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I may be completely wrong, but doubt it would work since the motor drive circuitry is part of the board and last in the chain. The signal decoding and current detect would have priority and hence simply try to run to each end depending on which side of center the signal is detected. You should be able to select anywhere from 10-100% either way and the retract should still function normally.

It may be possible to alter the current to the power input, but that would likely bugger the sensing system that is there to detect binding.

Be interesting to see. Do you think you can find it and provide the link. Like to have a boo.
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Old Jun 02, 2012, 10:09 PM
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Again I am not able to edit posts.

Anyway, forgot to mention a speed control system such as available from HK would work for delaying the retract cycle start by slowing when the signal reaches the center trip point, but the cycle speed would remain as normal. This perhaps could be integrated into a system used with gear doors as they would be the first to move either direction. That would work when the gear extends, but having them close ahead of the gear leg would be bad, MMMKAY!
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Old Jun 03, 2012, 07:41 AM
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HELP! Who makes sequencer for retracts

I saw a retract sequencer for sale on Ebay. Now I need 2 and can't find it again. What I mean is the doors open then retracts lower and the oposite. Does any one know where I may purchase these things? Please help.

Thanks
Rick Martin
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Old Jun 03, 2012, 08:56 AM
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HK have this model available at approx $13 each:

http://www.hobbyking.com/hobbyking/s...w_Display.html

I included the manual. From reports some of the settings may be different so you would have to experiment. Option L2 has the doors open, then close after gear transits either way.
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Old Jun 03, 2012, 09:25 AM
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Cougar

Thanks I just ordered 3.

Rick
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Old Jun 03, 2012, 05:16 PM
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Just love the brand name

The Chinese with Company or Product names, oh brother. In all deference to my wife, who's born in Taiwan (US Citizen for 20 years), the Chinese have an inept quality with picking "Proper Names" .... like this Sequencer, made by: AssAn. (Their Capitalization)

I ran into a one product by a Chinese company, where everywhere on the packaging they couldn't even spell Asian correctly .... "Asain" and "Asien". We both LMAO with that one.

BTW - That YouTube video I saw, and I hope I can find it again, showed a device that actually SLOWED the eRetracts at your selectable rate, it was NOT a sequencer. The guy doing the video says in the video that this was just for everyone's objection to the too fast operation of the Servo-less "e" Retracts.

If I can find the vid, I'll post it here. - fingers crossed.

THAT WAS FAST!! -- This is not the original YouTube Vid is saw, but it demos the same thing. And here's also a link to make you're own module, though the original video showed a module that someone is making to sell retail (still looking for that). So it IS possible, Cougar.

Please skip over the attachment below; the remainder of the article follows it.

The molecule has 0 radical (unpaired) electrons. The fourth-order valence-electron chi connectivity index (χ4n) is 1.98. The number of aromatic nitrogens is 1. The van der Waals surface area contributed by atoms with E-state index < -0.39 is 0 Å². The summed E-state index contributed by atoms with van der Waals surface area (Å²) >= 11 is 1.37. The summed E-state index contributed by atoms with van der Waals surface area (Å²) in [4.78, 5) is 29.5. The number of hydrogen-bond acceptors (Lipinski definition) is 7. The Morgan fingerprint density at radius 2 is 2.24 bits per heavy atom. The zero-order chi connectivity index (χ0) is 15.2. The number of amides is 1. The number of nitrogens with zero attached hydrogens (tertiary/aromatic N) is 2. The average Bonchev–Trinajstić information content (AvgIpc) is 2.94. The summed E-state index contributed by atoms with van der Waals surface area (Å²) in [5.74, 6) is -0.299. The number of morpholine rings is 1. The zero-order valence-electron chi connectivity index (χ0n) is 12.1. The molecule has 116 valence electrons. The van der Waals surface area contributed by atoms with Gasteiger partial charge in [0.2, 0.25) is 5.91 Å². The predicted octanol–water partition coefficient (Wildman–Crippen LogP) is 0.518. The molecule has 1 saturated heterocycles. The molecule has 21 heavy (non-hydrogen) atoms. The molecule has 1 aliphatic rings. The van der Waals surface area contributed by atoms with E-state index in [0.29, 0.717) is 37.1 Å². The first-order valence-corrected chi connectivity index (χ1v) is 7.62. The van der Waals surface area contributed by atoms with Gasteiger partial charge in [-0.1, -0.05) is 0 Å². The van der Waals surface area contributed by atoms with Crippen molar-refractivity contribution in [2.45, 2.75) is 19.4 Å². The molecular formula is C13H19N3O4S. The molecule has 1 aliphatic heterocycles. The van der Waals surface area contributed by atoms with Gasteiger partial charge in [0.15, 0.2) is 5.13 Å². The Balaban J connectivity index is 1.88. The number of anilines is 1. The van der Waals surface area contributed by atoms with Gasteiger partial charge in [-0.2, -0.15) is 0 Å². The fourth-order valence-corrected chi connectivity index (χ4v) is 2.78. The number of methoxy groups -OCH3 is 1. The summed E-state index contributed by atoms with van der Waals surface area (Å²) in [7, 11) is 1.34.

E-Flite Seafury Retracts with home-made servo slow (0 min 59 sec)

Make your own - http://www.rc-cam.com/ldtastic.htm
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Last edited by makeitworst; Jun 03, 2012 at 05:26 PM. Reason: Links to Servo Slow-down module
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Old Jun 03, 2012, 05:27 PM
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I'd love to see that video too. I'm more than a bit skeptical, since the ones I've seen do not operate proportionally.
Pete
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Old Jun 03, 2012, 09:32 PM
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makeitworst, I went to view the link and the date is from 04 and shows the function being used on a standard retract servo, (with programmable outputs for lights). I have done the same thing by modifying the Hitec HS-77 servo to run 180 degrees and controlled the speed with an adjustable module.

NOTE: The HS-75 retract servo and -77 run identical geartrains with a different control board and pot, (limiting it to 45 degrees from center). By modifying the -77 servo for 180 degree sweep I basically made it into a standard retract servo with the same gear reduction and torque, the ability to set end points and slow the transit for a more scale like action.

The difference with servoless retracts is the motor drive circuitry is all internal and therefore not likely to be affected by external devices.
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Old Jun 04, 2012, 01:27 AM
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Quote:
Originally Posted by pilotpete2 View Post
I'd love to see that video too. I'm more than a bit skeptical, since the ones I've seen do not operate proportionally.
Pete
Video is posted above and there are others on eBay the more I looked. Sure looks pretty darn proportional to me - a constant rate of retract on all I've seen now. If you're meaning a classic definition - "A proportional control system: is a type of linear feedback control system." (Wikipedia / Websters)